The privacy-focused search site DuckDuckGo has added yet another way to prevent more of your data from going to advertisers by opening its App Tracking Protection for Android to beta testers.
DuckDuckGo positions App Tracking Protection as something like Apple’s App Tracking Transparency for iOS devices, but “even more powerful”. Enabling the service in the DuckDuckGo app for Android (under the “More from DuckDuckGo” section) installs a local VPN service on your phone, which can then automatically block trackers on DDG’s public block list. DuckDuckGo says it does this “without sending app data to DuckDuckGo or other external servers”.
Google recently gave Android users some native tools to prevent wanton tracking, including app-by-app location tracking approval and a limited native ad-tracking opt-out. Apple’s App Tracking Transparency asks if users want to block apps from accessing the Identifier for Advertisers (IDFA), but apps can still use the largest tracking networks across many apps to better profile app users.
Allison Goodman, senior communications manager for DuckDuckGo, told Ars Technica that App Tracking Protection needs Android’s VPN permission to monitor network traffic. When it recognizes a tracker from its block list, it “looks at the destination domain for each outgoing request and blocks them if they’re on our block list and the requesting app isn’t owned by the same company that owns the domain.”
Goodman added that “much of the data collected by trackers is not checked by [Android] permissions”, making App Tracking Protection an additional offering.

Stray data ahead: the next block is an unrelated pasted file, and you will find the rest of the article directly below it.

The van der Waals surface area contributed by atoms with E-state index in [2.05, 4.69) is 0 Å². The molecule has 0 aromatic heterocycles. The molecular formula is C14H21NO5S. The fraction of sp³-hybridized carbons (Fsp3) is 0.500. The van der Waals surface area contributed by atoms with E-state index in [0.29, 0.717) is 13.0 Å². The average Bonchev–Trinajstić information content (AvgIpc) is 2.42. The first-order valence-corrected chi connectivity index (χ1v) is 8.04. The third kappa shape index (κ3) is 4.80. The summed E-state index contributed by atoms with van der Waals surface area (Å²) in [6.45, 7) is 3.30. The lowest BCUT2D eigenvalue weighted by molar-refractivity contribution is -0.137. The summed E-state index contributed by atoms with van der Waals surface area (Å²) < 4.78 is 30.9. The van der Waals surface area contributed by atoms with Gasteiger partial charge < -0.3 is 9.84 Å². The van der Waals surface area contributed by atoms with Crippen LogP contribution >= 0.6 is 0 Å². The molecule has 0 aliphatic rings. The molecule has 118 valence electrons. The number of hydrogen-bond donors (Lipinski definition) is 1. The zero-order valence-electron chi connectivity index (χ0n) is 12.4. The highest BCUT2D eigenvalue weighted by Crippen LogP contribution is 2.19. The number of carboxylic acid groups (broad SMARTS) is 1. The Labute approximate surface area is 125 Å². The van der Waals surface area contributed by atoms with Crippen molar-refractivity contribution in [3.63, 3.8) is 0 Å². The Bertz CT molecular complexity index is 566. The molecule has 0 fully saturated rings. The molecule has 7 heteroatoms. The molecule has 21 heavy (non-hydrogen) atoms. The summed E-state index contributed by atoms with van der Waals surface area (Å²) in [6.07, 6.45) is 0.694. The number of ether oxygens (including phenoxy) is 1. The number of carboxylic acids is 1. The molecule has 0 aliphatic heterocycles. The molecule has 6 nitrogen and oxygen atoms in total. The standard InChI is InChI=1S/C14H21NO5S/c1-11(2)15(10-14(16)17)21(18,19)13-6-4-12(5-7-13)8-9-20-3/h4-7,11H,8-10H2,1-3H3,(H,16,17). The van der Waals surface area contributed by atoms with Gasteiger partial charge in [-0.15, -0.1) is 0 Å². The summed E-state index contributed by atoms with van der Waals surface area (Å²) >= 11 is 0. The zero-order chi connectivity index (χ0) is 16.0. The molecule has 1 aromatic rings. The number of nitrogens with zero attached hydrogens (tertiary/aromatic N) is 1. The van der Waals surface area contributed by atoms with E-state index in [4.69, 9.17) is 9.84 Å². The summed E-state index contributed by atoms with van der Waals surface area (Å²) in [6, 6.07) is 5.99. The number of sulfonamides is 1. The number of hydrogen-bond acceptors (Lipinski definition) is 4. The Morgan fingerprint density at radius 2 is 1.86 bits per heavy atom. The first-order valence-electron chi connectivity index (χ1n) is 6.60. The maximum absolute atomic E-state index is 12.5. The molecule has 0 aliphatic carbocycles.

App Tracking Protection launched a year ago in a limited beta. DuckDuckGo has since updated the app to show you more information about what kind of data trackers are trying to collect, “such as your exact location, age, and a digital fingerprint from your phone.” Through its testing, DuckDuckGo has seen that an Android phone with 35 apps can see 1,000 to 2,000 tracking attempts each day, sending data to more than 70 companies.
WIRED’s Matt Burgess tested the app when it launched, installing 36 apps on a new Pixel 6 Pro and logging into about half of them:
These include the McDonald’s app, LinkedIn, Facebook, Amazon and BBC Sounds. … I left the phone alone for four days and didn’t use it at all. In 96 hours, 23 of these apps had made more than 630 background tracking attempts.
When I opened the McDonald’s app, trackers from Adobe, cloud software company New Relic, Google, emotion tracking company Apptentive, and mobile analytics company Kochava tried to collect data about me. Opening the eBay and Uber apps, but not logging in, was enough to activate Google trackers.
DuckDuckGo notes that some apps are still excluded from tracking protection because they require tracking to function properly, especially browsers and apps with in-app browsers. When I installed DuckDuckGo protection on an Android phone early last year, I was having trouble renting scooters and e-bikes from Lime, and opening my apartment building’s door unlock service. Then again, that’s probably the kind of feedback DuckDuckGo is looking for in this beta.